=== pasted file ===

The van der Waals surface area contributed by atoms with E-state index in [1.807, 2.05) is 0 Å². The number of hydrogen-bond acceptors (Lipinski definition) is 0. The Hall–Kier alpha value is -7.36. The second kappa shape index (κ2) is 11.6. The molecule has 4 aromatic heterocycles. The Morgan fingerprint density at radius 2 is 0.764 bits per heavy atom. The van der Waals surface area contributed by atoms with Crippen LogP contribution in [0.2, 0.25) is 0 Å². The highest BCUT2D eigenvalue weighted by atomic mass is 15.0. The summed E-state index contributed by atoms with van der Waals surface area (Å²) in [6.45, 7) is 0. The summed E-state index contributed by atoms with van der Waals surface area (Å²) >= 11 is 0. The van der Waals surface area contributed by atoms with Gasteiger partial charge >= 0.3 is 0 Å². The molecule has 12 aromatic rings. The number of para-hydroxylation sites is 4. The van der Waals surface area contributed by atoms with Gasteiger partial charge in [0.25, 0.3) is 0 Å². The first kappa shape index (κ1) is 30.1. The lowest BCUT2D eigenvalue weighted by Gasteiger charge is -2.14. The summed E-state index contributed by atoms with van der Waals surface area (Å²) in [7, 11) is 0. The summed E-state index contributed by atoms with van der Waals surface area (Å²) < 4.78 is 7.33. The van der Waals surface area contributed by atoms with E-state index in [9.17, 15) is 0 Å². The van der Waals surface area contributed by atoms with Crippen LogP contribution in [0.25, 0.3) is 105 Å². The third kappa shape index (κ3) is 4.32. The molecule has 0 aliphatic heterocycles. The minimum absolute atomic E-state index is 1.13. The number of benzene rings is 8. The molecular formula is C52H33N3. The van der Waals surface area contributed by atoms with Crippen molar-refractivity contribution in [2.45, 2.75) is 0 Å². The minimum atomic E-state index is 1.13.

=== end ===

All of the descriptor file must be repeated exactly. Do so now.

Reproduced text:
The van der Waals surface area contributed by atoms with E-state index in [1.807, 2.05) is 0 Å². The number of hydrogen-bond acceptors (Lipinski definition) is 0. The Hall–Kier alpha value is -7.36. The second kappa shape index (κ2) is 11.6. The molecule has 4 aromatic heterocycles. The Morgan fingerprint density at radius 2 is 0.764 bits per heavy atom. The van der Waals surface area contributed by atoms with Crippen LogP contribution in [0.2, 0.25) is 0 Å². The highest BCUT2D eigenvalue weighted by atomic mass is 15.0. The summed E-state index contributed by atoms with van der Waals surface area (Å²) in [6.45, 7) is 0. The summed E-state index contributed by atoms with van der Waals surface area (Å²) >= 11 is 0. The van der Waals surface area contributed by atoms with Gasteiger partial charge >= 0.3 is 0 Å². The molecule has 12 aromatic rings. The number of para-hydroxylation sites is 4. The van der Waals surface area contributed by atoms with Gasteiger partial charge in [0.25, 0.3) is 0 Å². The first kappa shape index (κ1) is 30.1. The lowest BCUT2D eigenvalue weighted by Gasteiger charge is -2.14. The summed E-state index contributed by atoms with van der Waals surface area (Å²) in [7, 11) is 0. The summed E-state index contributed by atoms with van der Waals surface area (Å²) < 4.78 is 7.33. The van der Waals surface area contributed by atoms with E-state index in [9.17, 15) is 0 Å². The van der Waals surface area contributed by atoms with Crippen LogP contribution in [0.25, 0.3) is 105 Å². The third kappa shape index (κ3) is 4.32. The molecule has 0 aliphatic heterocycles. The minimum absolute atomic E-state index is 1.13. The number of benzene rings is 8. The molecular formula is C52H33N3. The van der Waals surface area contributed by atoms with Crippen molar-refractivity contribution in [2.45, 2.75) is 0 Å². The minimum atomic E-state index is 1.13.